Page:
Odisha vows to stage the best Asian championship

Opting to host on an emergency, when Jharkhand pulled out at the last minute, the Odisha Government has taken the opportunity to showcase its development, through the efficient conduct of the Asian Athletics Championships.

Odisha has been lauded for setting up two athletic tracks, high mast floodlights, completing required renovation of the Kalinga Stadium and addressing all logistics.   -  Biswaranjan Rout

 

Opting to host on an emergency, when Jharkhand pulled out at the last minute, the Odisha Government has taken the opportunity to showcase its development, through the efficient conduct of the Asian Athletics Championships.

In an impressive presentation made by the Odisha Sports Minister Chandra Sarathi Behera, Indian athletics was able to give its healthy picture through the presence of Anju Bobby George, PT Usha and Shiny Wilson who have shone brilliantly at every level on the global stage, except for letting an Olympic medal elude their grasp.

Odisha has been lauded for setting up two athletic tracks, high mast floodlights, completing required renovation of the Kalinga Stadium and addressing all logistics within a span of three months.

With Olive Ridley Turtle as its mascot, and working at extraordinary speed in putting things together, the 22nd edition of the Asian Championships has adopted the slogan, “Destination Odisha, the soul of Incredible India”.

Sports Minister Behera summed up nicely as to how Odisha, devastated by the “super cyclone” in 1999 had rebuilt itself brilliantly to be a leader in many areas in the country, under the leadership of Chief Minister Naveen Patnaik. Pointing at the fact that Bhubaneswar had already become the “Mecca of hockey”, and vowing to provide the best hospitality for the athletic fraternity, the Odisha Sports Minister expressed the vision of the State that if ever India gets to host the Olympics, “Odisha should be the first choice”.

Anju George, Shiny Wilson and PT Usha at the press conference for the Asian Athletics Championships.   -  Special Arrangement

 

In giving a hint about the hurdles that had to be crossed, it was revealed as to how the only crane company capable of handling the 55-metre high floodlight towers had to be escorted by police to the arena from Rourkela, as the concerned person had “vanished after taking the advance”.

Expressing his gratitude, the president of the Athletics Federation of India (AFI), Adille Sumariwala, remembered the suggestion of Odisha by the Union Sports Secretary Injeti Srinivas, when Jharkhand backed out after having successfully bid to host the event by paying a fee of $25,000 as far back as in 2015.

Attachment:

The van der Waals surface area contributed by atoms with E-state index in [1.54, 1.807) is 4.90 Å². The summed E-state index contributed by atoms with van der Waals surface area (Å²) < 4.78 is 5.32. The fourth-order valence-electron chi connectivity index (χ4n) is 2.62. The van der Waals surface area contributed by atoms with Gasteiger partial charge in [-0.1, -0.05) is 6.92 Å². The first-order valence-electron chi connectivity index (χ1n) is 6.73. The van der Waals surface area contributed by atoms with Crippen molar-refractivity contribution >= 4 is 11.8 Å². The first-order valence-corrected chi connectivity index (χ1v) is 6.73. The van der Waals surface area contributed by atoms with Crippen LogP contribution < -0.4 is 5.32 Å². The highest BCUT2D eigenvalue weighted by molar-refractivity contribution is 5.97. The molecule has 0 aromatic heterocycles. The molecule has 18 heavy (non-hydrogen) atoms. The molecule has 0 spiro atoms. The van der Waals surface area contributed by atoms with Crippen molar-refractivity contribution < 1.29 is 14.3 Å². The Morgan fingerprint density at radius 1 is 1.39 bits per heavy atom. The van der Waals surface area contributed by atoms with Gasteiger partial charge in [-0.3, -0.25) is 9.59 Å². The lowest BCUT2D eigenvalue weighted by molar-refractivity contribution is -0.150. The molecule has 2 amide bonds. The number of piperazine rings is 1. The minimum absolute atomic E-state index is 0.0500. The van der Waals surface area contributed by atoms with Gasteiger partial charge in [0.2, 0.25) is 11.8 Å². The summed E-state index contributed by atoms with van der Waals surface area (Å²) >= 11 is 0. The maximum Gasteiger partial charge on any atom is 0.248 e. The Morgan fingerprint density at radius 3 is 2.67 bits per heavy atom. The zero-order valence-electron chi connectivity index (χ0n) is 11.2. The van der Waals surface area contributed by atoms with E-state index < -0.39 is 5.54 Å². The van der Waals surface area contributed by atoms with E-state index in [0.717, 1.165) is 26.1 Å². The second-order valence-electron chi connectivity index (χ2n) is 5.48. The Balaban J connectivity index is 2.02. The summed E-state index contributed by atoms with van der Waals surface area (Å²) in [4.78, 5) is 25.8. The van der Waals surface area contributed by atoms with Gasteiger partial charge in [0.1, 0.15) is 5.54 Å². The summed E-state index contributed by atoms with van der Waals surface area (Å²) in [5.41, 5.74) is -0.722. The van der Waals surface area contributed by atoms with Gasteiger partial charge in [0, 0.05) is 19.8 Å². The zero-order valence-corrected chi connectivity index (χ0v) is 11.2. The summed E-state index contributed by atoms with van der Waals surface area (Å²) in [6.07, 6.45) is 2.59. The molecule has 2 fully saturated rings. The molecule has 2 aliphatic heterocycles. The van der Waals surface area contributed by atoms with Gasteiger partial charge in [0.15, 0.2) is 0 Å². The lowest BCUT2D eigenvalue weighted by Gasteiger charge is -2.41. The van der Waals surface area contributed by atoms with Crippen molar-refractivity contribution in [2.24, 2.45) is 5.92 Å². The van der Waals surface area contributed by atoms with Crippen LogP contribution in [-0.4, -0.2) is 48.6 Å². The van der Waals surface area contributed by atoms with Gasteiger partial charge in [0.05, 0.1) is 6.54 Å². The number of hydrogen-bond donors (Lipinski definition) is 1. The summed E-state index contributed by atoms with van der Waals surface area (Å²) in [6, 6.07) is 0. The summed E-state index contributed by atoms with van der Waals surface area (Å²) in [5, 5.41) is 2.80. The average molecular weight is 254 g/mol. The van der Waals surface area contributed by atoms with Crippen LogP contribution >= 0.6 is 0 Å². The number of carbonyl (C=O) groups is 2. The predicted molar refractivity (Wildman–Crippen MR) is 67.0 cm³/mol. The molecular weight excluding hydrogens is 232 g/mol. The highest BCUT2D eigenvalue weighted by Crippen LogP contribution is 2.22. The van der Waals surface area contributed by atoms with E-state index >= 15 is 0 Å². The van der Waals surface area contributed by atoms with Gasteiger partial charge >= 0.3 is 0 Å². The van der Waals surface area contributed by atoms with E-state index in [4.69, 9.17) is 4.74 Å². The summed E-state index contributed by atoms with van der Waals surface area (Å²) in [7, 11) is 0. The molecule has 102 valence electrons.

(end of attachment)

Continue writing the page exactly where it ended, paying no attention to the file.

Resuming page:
The AFI president said the host would field three athletes in all events except in those where medal prospects are low. The organisers said India will field the biggest contingent of 168 athletes. China (96) and Japan (78) are expected to have the highest numbers from among the visiting teams, in a total of 815 athletes that includes 310 women.

The AFI president said all necessary documents had been presented to the concerned ministries for participation of the Pakistan athletes. On their part, the organisers assured they were ready with nearly 1,000 rooms in various hotels, apart from all other requirements for the successful conduct of the championships.

“I am particularly happy for our juniors who have been doing well. We have got a gold in World junior championship. I wish our athletes win more gold medals and qualify for the World Championship,” said Anju George, who still has the long jump national record at 6.83 metres, set in the Athens Olympics.

Olympic finalist PT Usha recalled the golden memories of collecting 23 medals from the Asian championships over the years, including 14 golds. She was more happy about her trainee Tintu Luka winning six medals including two golds.

“I am thrilled to see my athletes performing well. Indian athletes should do well in these championships. My best wishes to the organisers,” said Usha.

Shiny Wilson also walked through the memory lane and recalled how she persisted in winning the 14 medals through six Asian championships, despite marriage and child birth along the way. The AFI president reiterated that some of the athletes, competing internationally, such as Sidhant Thingalaya in the men’s 110 metres hurdles, may have to undergo trials before their entries were ratified.

He hoped that India would win more medals than the 13 it had won in Wuhan, China, in the last edition.